The World Meteorological Organization intends to continue putting out bulletins with more air quality information in the future.

EPA increases funding for air quality, environmental justice initiatives


Via Flickr.

Eleanor Hildebrandt | July 8, 2021

The Environmental Protection Agency is increasing its funding to monitor air pollution and improve air quality in low-income communities and communities of color.

On June 25, the agency announced an additional $50 million will be set aside for the department’s environmental justice initiatives. The funding comes from the American Rescue Plan, which was signed by President Joe Biden in March. The funding will be split between several projects, including environmental justice grants, expanding civil and criminal enforcement through monitoring, community assistance programs, and advancing environmental data analytics work.

Environmental justice—the promise of the same degree of protection from environmental and health hazards and equal access to the decision-making process to have a healthy environment—is a major focus for the Biden administration. People of color are more likely to die of environmental causes due to a variety of factors, including an increased likelihood of living in proximity to hazardous waste. According to a 2020 Princeton University study, low-income and African American communities are more likely to be affected by air pollution in the United States. The governmental response to air quality concerns is also disproportionate based on race, said the study, with white citizens’ complaints receiving more action and attention than people of color’s.

The funding will go to monitoring air in low-income communities, specifically looking for particles that have been linked to harmful illnesses. The agency hopes to ensure it is “adequately protecting all communities” regardless of who lives there, according to CNN.

Three Conservation Groups Intend to Sue the EPA for Failing to Enforce Pollution Rules in Poor Communities


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Nicole Welle | June 4, 2020

The Center for Biological Diversity issued a press release on May 28 announcing a lawsuit against the EPA for delaying the reduction of sulfur dioxide air pollution in a number of communities.

Areas of Missouri, Louisiana, Indiana, Puerto Rico and Guam were included in the lawsuit issued by the Center for Biological Diversity, the Center for Environmental Health and the Sierra Club. The cities and counties listed in the lawsuit are being exposed to dangerous levels of sulfur dioxide, an air pollutant produced by the extraction and burning of fossil fuels.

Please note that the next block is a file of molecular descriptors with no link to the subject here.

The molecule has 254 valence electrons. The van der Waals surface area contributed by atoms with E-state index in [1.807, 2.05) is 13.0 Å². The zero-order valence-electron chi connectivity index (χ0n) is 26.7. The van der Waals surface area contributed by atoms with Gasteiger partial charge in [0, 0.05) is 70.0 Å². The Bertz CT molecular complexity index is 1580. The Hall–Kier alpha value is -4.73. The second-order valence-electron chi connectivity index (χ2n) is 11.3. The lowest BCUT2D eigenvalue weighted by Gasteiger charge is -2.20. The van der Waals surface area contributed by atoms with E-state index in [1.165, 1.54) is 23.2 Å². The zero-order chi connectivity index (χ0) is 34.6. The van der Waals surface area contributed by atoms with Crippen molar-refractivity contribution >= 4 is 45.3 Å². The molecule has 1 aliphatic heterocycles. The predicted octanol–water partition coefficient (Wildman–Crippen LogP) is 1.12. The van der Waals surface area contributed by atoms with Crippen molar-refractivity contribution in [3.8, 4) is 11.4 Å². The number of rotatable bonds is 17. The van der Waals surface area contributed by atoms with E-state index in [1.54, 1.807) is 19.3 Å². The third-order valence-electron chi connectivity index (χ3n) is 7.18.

The Clean Air Act requires the EPA by law to set air quality standards, determine when and where air pollution exceeds the national limit, and ensure that plans are in place to clean up that pollution by a set deadline. In the current affected areas, the EPA has missed these deadlines by anywhere from two months to over four years.

The EPA has already determined that exposure to high levels of sulfur dioxide air pollution can lead to health problems in humans and trigger ecological harm. The people in the areas listed are currently at a higher risk of heart and lung disease, asthma and contracting COVID-19 due to constant exposure to the pollution. Sulfur dioxide pollution also contributes to acid rain and damages lakes, rivers and entire ecosystems.

Young children and the elderly are more vulnerable and at a higher risk, and the problem is made worse by the fact that the areas in the lawsuit include large minority and indigenous populations that are being disproportionately affected by COVID-19 and air pollution.

Air pollution may impact mental health, study says


Photo by AJ Nakasone on Pexels.com

Tyler Chalfant | August 27th, 2019

Air pollution may be linked to bipolar disorder and depression, according to a study recently published in PLOS Biology Journal. Researchers examined the health data of millions of patients in the United States and Denmark and found that patients exposed to poor quality air were more likely to be diagnosed with each of these conditions. 

Research conducted on dogs and rats had previously shown that air pollution can cause brain inflammation and symptoms resembling depression, and scientists say it is likely that human brains can be exposed to pollution in similar ways.